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What it is like being a quarantined UMN student in China?

Two University international students are balancing student life and quarantine in China.
Nucleic acid testing is conducted near the Shanghai Pudong International Airport on Saturday, March 21. Courtesy of Shaochen Jin.

Nucleic acid testing is conducted near the Shanghai Pudong International Airport on Saturday, March 21. Courtesy of Shaochen Jin.

University of Minnesota freshman Yunwei Huang spent Friday, her 19th birthday, in a Jiangsu province hotel in China used solely to quarantine those who arrived from out of the country. 

Meanwhile, in the same province, University economics senior Shaochen Jin is currently living in a sanatorium in Lianyungang, dealing with jet lag and isolation.

These two University international students left Minnesota earlier this month to escape the growing COVID-19 pandemic in the United States. Under Chinese rule, people who arrive in the nation, even if they are Chinese citizens, must undergo a 14-day quarantine in designated hotels or other public spaces. These measures are to ensure that people coming into China do not spread COVID-19. 

For Huang and Jin, living in quarantine and taking University classes online while 13 hours ahead of Minnesota is a unique experience.

On their flight home, both students wore protective masks, gloves and goggles. Huang also wore a hazmat-like suit on board. Though they chose to leave the U.S. on different dates, Huang and Jin traveled the same routes and had similar experiences. Huang and Jin were lucky to make it back to China before flights in and out of the country were sharply cut.

The Civil Aviation Administration of China directed Chinese airlines to maintain only one flight route to any country and limit the number of flights to one per week, according to Reuters.

Before Huang and Jin landed in Shanghai, both of them said they were required to fill out a health declaration form. The form listed a number of symptoms for possible affected coronavirus individuals, such as diarrhea and fever. “False reports and deception will result in criminal responsibilities,” the form reads.

Huang and Jin both went to testing spots in makeshift tents after disembarking the plane. Everyone tested received a full-body disinfection, even down to their shoe soles. During the test, the examiner used a cotton swab to scratch everyone’s throat.

Though both of them tested negative for coronavirus, Jin and Huang still need to be quarantined for 14 days. They were all sent to their home cities by bus – Jin went back to Lianyungang and Huang to Yancheng.

Balancing student life and quarantine

Jin took his first University online class in China on the bus driving to his quarantine location at 12:15 a.m., which is 11:15 a.m. Central Standard Time – 13 hours behind.

“It was pretty dark around me,” Jin said. “I was wearing a mask, and I feel like my American classmates were curious about what I was doing.”

Jin said his professors were accommodating to him and any issues he faced. He said he had trouble logging into Canvas, and One Stop Student Services helped him quickly.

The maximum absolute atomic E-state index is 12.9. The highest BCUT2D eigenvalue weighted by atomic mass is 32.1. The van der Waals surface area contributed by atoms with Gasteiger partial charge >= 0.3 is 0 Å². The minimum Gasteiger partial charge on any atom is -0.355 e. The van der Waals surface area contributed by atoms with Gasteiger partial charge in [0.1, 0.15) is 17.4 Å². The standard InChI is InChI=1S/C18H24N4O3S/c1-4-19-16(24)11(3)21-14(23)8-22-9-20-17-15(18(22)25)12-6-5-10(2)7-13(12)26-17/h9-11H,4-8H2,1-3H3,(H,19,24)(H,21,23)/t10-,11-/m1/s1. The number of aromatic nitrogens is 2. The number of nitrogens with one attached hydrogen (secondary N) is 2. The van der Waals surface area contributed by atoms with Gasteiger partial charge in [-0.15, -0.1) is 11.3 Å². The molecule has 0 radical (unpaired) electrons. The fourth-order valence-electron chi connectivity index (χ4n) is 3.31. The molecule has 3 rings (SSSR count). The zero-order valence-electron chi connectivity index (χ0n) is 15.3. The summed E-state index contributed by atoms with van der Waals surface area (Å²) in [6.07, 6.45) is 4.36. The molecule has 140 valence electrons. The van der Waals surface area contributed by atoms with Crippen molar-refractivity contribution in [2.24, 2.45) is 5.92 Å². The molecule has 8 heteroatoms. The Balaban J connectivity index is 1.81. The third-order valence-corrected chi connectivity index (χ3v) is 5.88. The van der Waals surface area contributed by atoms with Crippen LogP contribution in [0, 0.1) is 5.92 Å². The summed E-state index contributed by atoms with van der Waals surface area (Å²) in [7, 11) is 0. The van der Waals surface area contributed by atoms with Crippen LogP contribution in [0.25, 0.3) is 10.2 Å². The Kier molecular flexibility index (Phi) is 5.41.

“My professors said they understand my technical issues, wish me to stay safe in China and to not worry too much about the courses,” Jin said.

Huang is taking 19 credits for the spring semester. She talked to her professors and instructors and finished many of the assignments before she went back to China.

“My professors all support me,” Huang said. “They told me to do what I think is the most important thing at the current stage.”

Huang said the only aspect of the transition that she found difficult right now is the time difference. “I felt a little inconvenient,” Huang said. “Due to the time difference, the communication with the professor was not timely.”

Jin and Huang are now living in their quarantined locations, taking and reporting temperatures two times a day while doing assignments for their online courses.

In both quarantine locations, the facilities have group messages for residents to message staff for meals and report their temperatures.

Both said the food provided for them in quarantine was good and had dishes that included shrimp, chicken drumsticks and clams.

“During the meal time, workers will help put your meal on the chair in front of my door and notify me on our group chat,” Jin said. “Our meals are great.”

On Friday, Huang’s birthday, her parents bought a birthday cake and asked the workers in the hotel to bring it to her. 

“Perhaps this is the most special birthday of all – first birthday in quarantine,” Huang said in a social media post on her birthday.

Huang’s parents were very happy that Huang got back to China safely, and they bought another cake and invited friends over for a meal to celebrate Huang’s birthday, though she could not be there.

“I have no idea who even blew the candles for me,” Huang said.

Jin and Huang cannot see their parents face-to-face. Huang said she could only talk with her parents through her hotel windows.

“I have been outside of my hometown for about six or seven years, and I didn’t have a strong sense of belonging to my hometown before,” Jin said. “It was not until this pandemic, where everyone needed to band together, that I realize that the hometown identity has always been there.”

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